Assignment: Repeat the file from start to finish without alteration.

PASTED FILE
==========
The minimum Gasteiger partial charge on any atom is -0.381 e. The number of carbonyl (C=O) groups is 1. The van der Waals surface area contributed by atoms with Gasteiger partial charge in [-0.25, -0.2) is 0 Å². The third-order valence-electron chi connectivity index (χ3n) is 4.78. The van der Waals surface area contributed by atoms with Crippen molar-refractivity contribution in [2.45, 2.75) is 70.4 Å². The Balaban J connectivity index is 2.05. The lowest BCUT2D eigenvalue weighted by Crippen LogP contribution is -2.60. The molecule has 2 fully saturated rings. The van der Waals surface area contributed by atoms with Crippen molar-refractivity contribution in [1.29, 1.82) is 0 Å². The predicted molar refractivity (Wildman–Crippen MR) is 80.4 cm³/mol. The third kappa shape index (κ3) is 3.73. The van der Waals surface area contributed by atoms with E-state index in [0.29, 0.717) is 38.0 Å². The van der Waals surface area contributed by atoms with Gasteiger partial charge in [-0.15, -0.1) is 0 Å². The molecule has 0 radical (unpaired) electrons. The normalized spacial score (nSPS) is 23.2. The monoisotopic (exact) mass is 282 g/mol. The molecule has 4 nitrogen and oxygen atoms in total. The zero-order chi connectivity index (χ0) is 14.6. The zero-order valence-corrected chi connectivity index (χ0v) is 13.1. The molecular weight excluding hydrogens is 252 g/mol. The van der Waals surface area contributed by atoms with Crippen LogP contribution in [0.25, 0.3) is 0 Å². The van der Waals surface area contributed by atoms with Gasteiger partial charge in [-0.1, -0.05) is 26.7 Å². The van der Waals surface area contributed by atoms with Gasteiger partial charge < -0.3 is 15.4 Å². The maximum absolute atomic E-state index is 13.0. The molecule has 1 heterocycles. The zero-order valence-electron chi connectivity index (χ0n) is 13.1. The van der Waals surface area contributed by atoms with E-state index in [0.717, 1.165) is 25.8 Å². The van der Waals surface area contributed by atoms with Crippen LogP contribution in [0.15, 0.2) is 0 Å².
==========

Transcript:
The minimum Gasteiger partial charge on any atom is -0.381 e. The number of carbonyl (C=O) groups is 1. The van der Waals surface area contributed by atoms with Gasteiger partial charge in [-0.25, -0.2) is 0 Å². The third-order valence-electron chi connectivity index (χ3n) is 4.78. The van der Waals surface area contributed by atoms with Crippen molar-refractivity contribution in [2.45, 2.75) is 70.4 Å². The Balaban J connectivity index is 2.05. The lowest BCUT2D eigenvalue weighted by Crippen LogP contribution is -2.60. The molecule has 2 fully saturated rings. The van der Waals surface area contributed by atoms with Crippen molar-refractivity contribution in [1.29, 1.82) is 0 Å². The predicted molar refractivity (Wildman–Crippen MR) is 80.4 cm³/mol. The third kappa shape index (κ3) is 3.73. The van der Waals surface area contributed by atoms with E-state index in [0.29, 0.717) is 38.0 Å². The van der Waals surface area contributed by atoms with Gasteiger partial charge in [-0.15, -0.1) is 0 Å². The molecule has 0 radical (unpaired) electrons. The normalized spacial score (nSPS) is 23.2. The monoisotopic (exact) mass is 282 g/mol. The molecule has 4 nitrogen and oxygen atoms in total. The zero-order chi connectivity index (χ0) is 14.6. The zero-order valence-corrected chi connectivity index (χ0v) is 13.1. The molecular weight excluding hydrogens is 252 g/mol. The van der Waals surface area contributed by atoms with Crippen LogP contribution in [0.25, 0.3) is 0 Å². The van der Waals surface area contributed by atoms with Gasteiger partial charge in [-0.1, -0.05) is 26.7 Å². The van der Waals surface area contributed by atoms with Gasteiger partial charge < -0.3 is 15.4 Å². The maximum absolute atomic E-state index is 13.0. The molecule has 1 heterocycles. The zero-order valence-electron chi connectivity index (χ0n) is 13.1. The van der Waals surface area contributed by atoms with E-state index in [0.717, 1.165) is 25.8 Å². The van der Waals surface area contributed by atoms with Crippen LogP contribution in [0.15, 0.2) is 0 Å².